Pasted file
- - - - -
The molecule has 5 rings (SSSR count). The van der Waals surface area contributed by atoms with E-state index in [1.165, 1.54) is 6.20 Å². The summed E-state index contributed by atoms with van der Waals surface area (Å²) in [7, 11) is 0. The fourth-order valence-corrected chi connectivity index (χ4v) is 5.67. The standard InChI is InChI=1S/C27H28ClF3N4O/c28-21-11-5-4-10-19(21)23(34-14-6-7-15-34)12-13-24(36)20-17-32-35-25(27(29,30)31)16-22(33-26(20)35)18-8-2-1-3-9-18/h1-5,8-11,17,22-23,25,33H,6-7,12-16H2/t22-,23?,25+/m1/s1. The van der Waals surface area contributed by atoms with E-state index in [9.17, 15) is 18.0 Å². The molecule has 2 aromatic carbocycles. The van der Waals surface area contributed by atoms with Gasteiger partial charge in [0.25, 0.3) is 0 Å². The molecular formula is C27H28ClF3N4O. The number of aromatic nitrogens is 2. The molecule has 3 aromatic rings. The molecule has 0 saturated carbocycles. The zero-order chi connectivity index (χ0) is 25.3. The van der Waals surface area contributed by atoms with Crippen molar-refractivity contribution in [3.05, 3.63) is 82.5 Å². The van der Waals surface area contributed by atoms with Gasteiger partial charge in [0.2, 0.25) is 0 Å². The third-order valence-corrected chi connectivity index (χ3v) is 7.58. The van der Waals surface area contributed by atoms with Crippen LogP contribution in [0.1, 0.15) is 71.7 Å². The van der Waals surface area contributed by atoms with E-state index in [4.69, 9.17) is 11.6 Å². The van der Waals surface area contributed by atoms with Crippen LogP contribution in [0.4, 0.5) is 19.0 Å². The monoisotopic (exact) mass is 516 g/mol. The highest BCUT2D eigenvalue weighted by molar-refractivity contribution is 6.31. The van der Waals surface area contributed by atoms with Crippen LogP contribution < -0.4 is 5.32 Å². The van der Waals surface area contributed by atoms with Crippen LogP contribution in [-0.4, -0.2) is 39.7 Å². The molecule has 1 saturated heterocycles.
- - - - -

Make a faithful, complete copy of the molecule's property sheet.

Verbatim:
The molecule has 5 rings (SSSR count). The van der Waals surface area contributed by atoms with E-state index in [1.165, 1.54) is 6.20 Å². The summed E-state index contributed by atoms with van der Waals surface area (Å²) in [7, 11) is 0. The fourth-order valence-corrected chi connectivity index (χ4v) is 5.67. The standard InChI is InChI=1S/C27H28ClF3N4O/c28-21-11-5-4-10-19(21)23(34-14-6-7-15-34)12-13-24(36)20-17-32-35-25(27(29,30)31)16-22(33-26(20)35)18-8-2-1-3-9-18/h1-5,8-11,17,22-23,25,33H,6-7,12-16H2/t22-,23?,25+/m1/s1. The van der Waals surface area contributed by atoms with E-state index in [9.17, 15) is 18.0 Å². The molecule has 2 aromatic carbocycles. The van der Waals surface area contributed by atoms with Gasteiger partial charge in [0.25, 0.3) is 0 Å². The molecular formula is C27H28ClF3N4O. The number of aromatic nitrogens is 2. The molecule has 3 aromatic rings. The molecule has 0 saturated carbocycles. The zero-order chi connectivity index (χ0) is 25.3. The van der Waals surface area contributed by atoms with Crippen molar-refractivity contribution in [3.05, 3.63) is 82.5 Å². The van der Waals surface area contributed by atoms with Gasteiger partial charge in [0.2, 0.25) is 0 Å². The third-order valence-corrected chi connectivity index (χ3v) is 7.58. The van der Waals surface area contributed by atoms with Crippen LogP contribution in [0.1, 0.15) is 71.7 Å². The van der Waals surface area contributed by atoms with E-state index in [4.69, 9.17) is 11.6 Å². The van der Waals surface area contributed by atoms with Crippen LogP contribution in [0.4, 0.5) is 19.0 Å². The monoisotopic (exact) mass is 516 g/mol. The highest BCUT2D eigenvalue weighted by molar-refractivity contribution is 6.31. The van der Waals surface area contributed by atoms with Crippen LogP contribution < -0.4 is 5.32 Å². The van der Waals surface area contributed by atoms with Crippen LogP contribution in [-0.4, -0.2) is 39.7 Å². The molecule has 1 saturated heterocycles.